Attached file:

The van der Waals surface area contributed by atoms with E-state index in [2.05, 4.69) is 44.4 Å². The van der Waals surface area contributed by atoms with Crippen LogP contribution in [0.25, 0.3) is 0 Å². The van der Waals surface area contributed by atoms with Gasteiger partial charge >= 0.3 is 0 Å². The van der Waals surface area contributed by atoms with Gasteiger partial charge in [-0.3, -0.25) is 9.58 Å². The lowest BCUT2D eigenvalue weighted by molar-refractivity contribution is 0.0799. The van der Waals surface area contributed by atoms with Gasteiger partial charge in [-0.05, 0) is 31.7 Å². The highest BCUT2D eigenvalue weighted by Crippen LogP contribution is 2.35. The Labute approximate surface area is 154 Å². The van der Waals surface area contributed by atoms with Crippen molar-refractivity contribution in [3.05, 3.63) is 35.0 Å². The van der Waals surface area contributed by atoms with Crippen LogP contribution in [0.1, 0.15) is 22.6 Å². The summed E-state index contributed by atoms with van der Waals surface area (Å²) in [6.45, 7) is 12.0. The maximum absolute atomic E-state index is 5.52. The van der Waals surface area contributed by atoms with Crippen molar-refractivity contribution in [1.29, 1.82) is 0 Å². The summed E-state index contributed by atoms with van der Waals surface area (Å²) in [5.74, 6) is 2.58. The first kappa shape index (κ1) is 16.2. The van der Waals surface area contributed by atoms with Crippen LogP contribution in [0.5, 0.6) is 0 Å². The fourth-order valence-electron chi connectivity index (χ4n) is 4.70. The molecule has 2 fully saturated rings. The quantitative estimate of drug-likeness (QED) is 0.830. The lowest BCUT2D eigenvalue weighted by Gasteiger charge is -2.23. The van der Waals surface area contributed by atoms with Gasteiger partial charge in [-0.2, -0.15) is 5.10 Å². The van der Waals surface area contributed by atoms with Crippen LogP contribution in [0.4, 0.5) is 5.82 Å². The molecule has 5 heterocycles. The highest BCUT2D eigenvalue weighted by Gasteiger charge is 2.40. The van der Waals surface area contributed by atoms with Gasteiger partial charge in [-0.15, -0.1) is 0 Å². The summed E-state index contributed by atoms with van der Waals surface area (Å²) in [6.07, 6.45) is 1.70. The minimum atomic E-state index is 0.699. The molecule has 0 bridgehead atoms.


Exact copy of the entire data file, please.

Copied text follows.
The van der Waals surface area contributed by atoms with E-state index in [2.05, 4.69) is 44.4 Å². The van der Waals surface area contributed by atoms with Crippen LogP contribution in [0.25, 0.3) is 0 Å². The van der Waals surface area contributed by atoms with Gasteiger partial charge >= 0.3 is 0 Å². The van der Waals surface area contributed by atoms with Gasteiger partial charge in [-0.3, -0.25) is 9.58 Å². The lowest BCUT2D eigenvalue weighted by molar-refractivity contribution is 0.0799. The van der Waals surface area contributed by atoms with Gasteiger partial charge in [-0.05, 0) is 31.7 Å². The highest BCUT2D eigenvalue weighted by Crippen LogP contribution is 2.35. The Labute approximate surface area is 154 Å². The van der Waals surface area contributed by atoms with Crippen molar-refractivity contribution in [3.05, 3.63) is 35.0 Å². The van der Waals surface area contributed by atoms with Crippen LogP contribution in [0.1, 0.15) is 22.6 Å². The summed E-state index contributed by atoms with van der Waals surface area (Å²) in [6.45, 7) is 12.0. The maximum absolute atomic E-state index is 5.52. The van der Waals surface area contributed by atoms with Crippen molar-refractivity contribution in [1.29, 1.82) is 0 Å². The summed E-state index contributed by atoms with van der Waals surface area (Å²) in [5.74, 6) is 2.58. The first kappa shape index (κ1) is 16.2. The van der Waals surface area contributed by atoms with Crippen LogP contribution in [0.5, 0.6) is 0 Å². The fourth-order valence-electron chi connectivity index (χ4n) is 4.70. The molecule has 2 fully saturated rings. The quantitative estimate of drug-likeness (QED) is 0.830. The lowest BCUT2D eigenvalue weighted by Gasteiger charge is -2.23. The van der Waals surface area contributed by atoms with Gasteiger partial charge in [-0.2, -0.15) is 5.10 Å². The van der Waals surface area contributed by atoms with Crippen LogP contribution in [0.4, 0.5) is 5.82 Å². The molecule has 5 heterocycles. The highest BCUT2D eigenvalue weighted by Gasteiger charge is 2.40. The van der Waals surface area contributed by atoms with Gasteiger partial charge in [-0.15, -0.1) is 0 Å². The summed E-state index contributed by atoms with van der Waals surface area (Å²) in [6.07, 6.45) is 1.70. The minimum atomic E-state index is 0.699. The molecule has 0 bridgehead atoms.